Sugar and Spice Summit

By Haley West

Sugar, spice, and every health food coupon, ever. These bags, chock full of goodies, sweets and stickers of all kinds, were given out to all Sugar and Spice attendees. Photo by Audrey Valbuena.

“Hello YouTube, welcome to my haul!”

Fellow Northwestern student and food lover Alex Schwartz dove into one of the many sample bags awaiting the attendees of the Sugar and Spice Summit, narrating his findings to me for an imaginary audience of YouTubers.

“Smoky barbecue cheddar almond flour crackers — great for when you want that smoky barbecue, but also that cheddar, but also that almond flour.”

For the record, I wanted all of these things. I ate the whole box in one sitting, along with most of the other snacks I found. The tote bags (which were super cute, by the way) also contained a copy of Cherry Bombe (pronunciation: Bombay? Bomb? Bum? Bamba? The jury’s still out), a food magazine by and for women and SCORE, a ton of Sugar and Spice Summit laptop stickers. At the bottom of the tote were a ridiculous amount of coupons for health food brands like Nuttzo — which Alex described as “peanut butter, but like with seven different nuts in it — and who doesn’t love a good nut.” Amen to that, Alex.

After pouring literally everything from our bags onto the floor of the auditorium (and then promptly eating half of the samples), I headed out to the lobby to check out what other health food I could stock up on — and immediately bee-lined to a desert table with placards bearing the name “Hungry Monkey.” Hell yeah. I scarfed down, like, three brownies and looked up to give my compliments to the chef, a presumed adult. Instead, I was surprised to see a beaming elementary-school face in an apron on the other side.

“The company is named after me!”

Lily and her mother, the masterminds behind Hungry Monkey. Photo by Audrey Valbuena.

Lily, aka the Hungry Monkey is 8 years old, and already better at baking than I’ll ever be. She, alongside her mother, makes some bomb brownies.

“I like helping my mom out,” said Lily. “I don’t really bake that much but I love to bake and I got to help my mom make these.”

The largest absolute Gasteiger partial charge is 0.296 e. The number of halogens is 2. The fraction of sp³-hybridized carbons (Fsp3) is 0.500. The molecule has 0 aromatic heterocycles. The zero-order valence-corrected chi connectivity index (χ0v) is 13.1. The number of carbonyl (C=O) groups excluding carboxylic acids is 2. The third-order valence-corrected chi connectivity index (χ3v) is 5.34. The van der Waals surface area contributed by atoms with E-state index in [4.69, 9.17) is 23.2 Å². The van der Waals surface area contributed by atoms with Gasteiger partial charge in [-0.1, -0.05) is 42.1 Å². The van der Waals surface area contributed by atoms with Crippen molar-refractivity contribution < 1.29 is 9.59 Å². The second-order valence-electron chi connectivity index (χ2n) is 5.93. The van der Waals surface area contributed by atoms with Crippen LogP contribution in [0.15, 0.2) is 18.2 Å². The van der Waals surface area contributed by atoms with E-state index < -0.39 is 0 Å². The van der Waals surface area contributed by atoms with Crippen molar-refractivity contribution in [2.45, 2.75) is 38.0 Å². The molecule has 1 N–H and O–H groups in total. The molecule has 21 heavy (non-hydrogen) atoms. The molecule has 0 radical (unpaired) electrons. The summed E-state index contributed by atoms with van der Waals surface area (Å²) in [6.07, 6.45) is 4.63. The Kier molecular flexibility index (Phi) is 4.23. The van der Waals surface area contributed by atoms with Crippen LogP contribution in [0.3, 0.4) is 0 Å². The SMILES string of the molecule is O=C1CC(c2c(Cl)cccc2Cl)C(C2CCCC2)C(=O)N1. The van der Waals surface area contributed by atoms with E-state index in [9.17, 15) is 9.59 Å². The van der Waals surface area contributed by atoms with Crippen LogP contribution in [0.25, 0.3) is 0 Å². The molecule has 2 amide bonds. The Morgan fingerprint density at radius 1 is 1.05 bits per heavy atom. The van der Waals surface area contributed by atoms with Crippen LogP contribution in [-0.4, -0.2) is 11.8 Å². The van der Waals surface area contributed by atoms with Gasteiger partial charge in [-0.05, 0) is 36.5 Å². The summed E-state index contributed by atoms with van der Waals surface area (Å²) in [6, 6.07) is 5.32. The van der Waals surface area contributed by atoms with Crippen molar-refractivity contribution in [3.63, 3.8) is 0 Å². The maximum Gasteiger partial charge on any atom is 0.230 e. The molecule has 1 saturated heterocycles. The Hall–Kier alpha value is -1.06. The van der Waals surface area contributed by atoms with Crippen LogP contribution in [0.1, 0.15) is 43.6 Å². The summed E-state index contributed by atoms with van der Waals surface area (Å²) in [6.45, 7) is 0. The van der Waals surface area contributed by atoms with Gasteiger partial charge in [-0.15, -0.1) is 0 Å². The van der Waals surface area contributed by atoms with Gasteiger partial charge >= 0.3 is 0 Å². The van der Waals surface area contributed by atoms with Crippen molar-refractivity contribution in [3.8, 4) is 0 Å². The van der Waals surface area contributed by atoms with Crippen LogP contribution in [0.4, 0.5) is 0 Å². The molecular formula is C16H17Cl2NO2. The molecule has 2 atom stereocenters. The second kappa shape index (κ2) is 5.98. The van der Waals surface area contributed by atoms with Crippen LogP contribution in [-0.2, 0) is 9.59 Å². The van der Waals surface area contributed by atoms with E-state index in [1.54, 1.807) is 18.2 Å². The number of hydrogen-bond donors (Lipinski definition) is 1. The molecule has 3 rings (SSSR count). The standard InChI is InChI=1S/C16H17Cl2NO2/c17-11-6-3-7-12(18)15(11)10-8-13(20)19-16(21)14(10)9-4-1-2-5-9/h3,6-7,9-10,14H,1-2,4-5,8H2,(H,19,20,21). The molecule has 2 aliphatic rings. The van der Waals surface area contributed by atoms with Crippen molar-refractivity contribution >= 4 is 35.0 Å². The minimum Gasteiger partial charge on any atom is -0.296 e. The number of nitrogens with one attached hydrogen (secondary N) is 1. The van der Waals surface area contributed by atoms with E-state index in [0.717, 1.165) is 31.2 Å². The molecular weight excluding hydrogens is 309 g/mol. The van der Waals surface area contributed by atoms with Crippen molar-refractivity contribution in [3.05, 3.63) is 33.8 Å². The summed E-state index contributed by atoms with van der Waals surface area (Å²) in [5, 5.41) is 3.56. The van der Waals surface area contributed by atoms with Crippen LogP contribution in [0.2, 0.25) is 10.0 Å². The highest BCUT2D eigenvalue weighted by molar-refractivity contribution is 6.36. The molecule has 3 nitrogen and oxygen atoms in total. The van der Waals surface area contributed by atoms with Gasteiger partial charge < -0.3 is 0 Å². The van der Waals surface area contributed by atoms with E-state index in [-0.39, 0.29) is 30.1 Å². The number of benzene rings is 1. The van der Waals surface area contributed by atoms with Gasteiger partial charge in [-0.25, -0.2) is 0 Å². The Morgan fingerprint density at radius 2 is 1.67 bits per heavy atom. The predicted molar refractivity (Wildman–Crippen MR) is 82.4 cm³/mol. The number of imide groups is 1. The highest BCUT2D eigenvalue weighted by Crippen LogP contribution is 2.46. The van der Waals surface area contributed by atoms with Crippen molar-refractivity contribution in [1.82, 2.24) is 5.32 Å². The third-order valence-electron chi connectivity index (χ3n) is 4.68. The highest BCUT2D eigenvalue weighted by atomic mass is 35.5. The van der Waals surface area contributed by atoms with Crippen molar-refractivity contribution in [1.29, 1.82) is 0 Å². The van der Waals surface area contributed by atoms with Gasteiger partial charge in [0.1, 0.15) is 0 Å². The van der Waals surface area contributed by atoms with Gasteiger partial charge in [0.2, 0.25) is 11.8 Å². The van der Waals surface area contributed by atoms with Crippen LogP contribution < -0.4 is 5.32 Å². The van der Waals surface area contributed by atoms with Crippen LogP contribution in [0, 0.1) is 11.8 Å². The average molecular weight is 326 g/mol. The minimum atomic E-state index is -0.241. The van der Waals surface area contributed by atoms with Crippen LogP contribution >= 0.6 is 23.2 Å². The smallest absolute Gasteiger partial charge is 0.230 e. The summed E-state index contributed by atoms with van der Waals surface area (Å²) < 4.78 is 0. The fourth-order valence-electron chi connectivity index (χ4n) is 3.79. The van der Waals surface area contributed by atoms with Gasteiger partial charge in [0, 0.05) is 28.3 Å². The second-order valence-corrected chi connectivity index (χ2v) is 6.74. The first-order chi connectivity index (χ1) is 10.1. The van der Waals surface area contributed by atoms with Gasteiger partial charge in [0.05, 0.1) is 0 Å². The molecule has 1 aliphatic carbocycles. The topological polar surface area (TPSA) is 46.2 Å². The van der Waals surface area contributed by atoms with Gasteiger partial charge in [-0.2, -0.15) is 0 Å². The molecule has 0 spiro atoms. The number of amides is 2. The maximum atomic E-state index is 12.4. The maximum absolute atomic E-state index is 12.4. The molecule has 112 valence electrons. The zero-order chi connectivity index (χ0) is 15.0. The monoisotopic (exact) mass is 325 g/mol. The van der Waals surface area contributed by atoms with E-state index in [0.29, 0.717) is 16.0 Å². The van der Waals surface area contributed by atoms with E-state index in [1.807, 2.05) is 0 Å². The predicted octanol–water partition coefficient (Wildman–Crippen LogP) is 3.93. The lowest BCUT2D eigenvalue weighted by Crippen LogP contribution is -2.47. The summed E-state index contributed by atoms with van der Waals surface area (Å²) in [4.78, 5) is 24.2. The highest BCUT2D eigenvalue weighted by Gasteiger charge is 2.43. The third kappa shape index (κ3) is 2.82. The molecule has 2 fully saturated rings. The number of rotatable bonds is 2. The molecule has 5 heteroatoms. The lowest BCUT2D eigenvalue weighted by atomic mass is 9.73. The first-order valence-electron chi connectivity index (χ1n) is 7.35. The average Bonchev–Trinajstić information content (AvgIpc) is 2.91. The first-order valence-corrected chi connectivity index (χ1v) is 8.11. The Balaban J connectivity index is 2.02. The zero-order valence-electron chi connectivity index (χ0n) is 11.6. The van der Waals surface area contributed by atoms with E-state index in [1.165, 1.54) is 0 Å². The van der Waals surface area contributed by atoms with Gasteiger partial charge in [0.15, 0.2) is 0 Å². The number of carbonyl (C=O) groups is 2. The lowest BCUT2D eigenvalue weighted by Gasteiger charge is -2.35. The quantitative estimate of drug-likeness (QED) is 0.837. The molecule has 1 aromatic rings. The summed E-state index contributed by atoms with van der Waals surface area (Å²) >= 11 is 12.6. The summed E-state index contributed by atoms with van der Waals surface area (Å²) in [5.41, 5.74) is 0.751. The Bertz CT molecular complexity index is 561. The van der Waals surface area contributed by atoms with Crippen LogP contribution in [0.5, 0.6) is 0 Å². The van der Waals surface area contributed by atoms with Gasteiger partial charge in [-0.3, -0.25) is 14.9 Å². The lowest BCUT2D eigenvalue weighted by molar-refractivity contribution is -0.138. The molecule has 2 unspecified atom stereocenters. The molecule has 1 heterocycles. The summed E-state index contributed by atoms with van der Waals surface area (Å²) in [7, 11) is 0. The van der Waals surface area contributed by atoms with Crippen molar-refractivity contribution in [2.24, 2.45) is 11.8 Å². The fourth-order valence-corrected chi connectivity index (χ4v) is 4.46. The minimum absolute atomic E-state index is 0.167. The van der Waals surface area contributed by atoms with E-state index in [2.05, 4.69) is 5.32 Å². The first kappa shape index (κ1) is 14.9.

I asked if she wanted to be a baker when she grew up.

“I don’t know, I’m only 8!”

Businesses like Hungry Monkey are what drew Kerrie Vila, a Spoon freshman and self-admitted junk food addict, to Evanston. “It’s great to be able to support these small things instead of just the expensive restaurants that a lot of college students can’t afford.” Kerrie designed the Sugar and Spice logo and served as bouncer during the event, but was quick to bow to Spoon member Lauren Goldstein, the mastermind behind the event. Lauren began working on the event during her study abroad in Copenhagen, which is truly incredible: most people at this school can’t get it together long enough to plan lunch, much less an entire summit. And from Copenhagen? Forget it. Gesturing to the buzzing auditorium between bites of a cupcake, Kerrie laughed: “Most of this has all been one woman.”

Spoon University CEO and Medill alum Mackenzie Barth answers questions of business and beyond, as creator of Sugar and Spice, Lauren Goldstein, moderates. (Also pictured: Alice Cheng, founder and CEO of Culinary Agents). Photo by Audrey Valbuena.

Speaking of Spoon, the summit boasted founder Mackenzie Barth, a former Northwestern student and an avid fan of raspberries. Since Mackenzie had essentially transcended to god-tier status after starting, oh, you know, an international social media platform for college foodies everywhere, I knew I had to come up with hard-hitting, insightful questions worthy of her time.

“I have to know — best drunchies memory at Northwestern?”

To her credit, Mackenzie had an answer ready immediately.

“Very specifically Papa John’s pizza dipped in garlic butter. So good.”

To say I didn’t make a mental note to try that some time would be an absolute lie. Mackenzie no longer subsists on 3 a.m., post-Nevins pizza anymore, however, having recently moved to New York City, and subsequently, to a new culinary scene. She raved about a trendy cookie dough cafe and its inventive dough-based confections, which presented me with a dilemma: how to enjoy things like cookie bombs (read: cookie dough filled with NUTELLA (oh my god I can die happy)) without dropping $300+ on airfare to NYC. Her response?

“You can just eat cookie dough straight out of the package — I did and still do”.

She might be a Medill alum, but that’s some whole-brain engineering if I’ve ever heard it.

Aarti Sequeria of Aarti Party (yes, on THE Food Network), spoke of that one time she and her friend Guy — that is, Guy Fieri — hung out. Photo by Audrey Valbuena.

Mackenzie wasn’t the only legendary Medill alum in attendance. Cue P!nk’s “Get the Party Started” (or, as she would later confide to me “any song by the band Fool’s Gold”) for Food Network star Aarti Sequeira’s energy-charged panel, a giggle-fest punctuated by deeply heartfelt notes. Aarti hosted the appropriately-named show Aarti Party, and now judges with the likes of Aarón Sánchez on various cooking competitions. After her panel, I waited for the line of adoring fans to dissipate and introduced myself as a reporter. After assuring her that my questions would be more interesting than Daily-style queries (no shade, she brought it up in her panel), I grilled her for a crucial party-planning tip: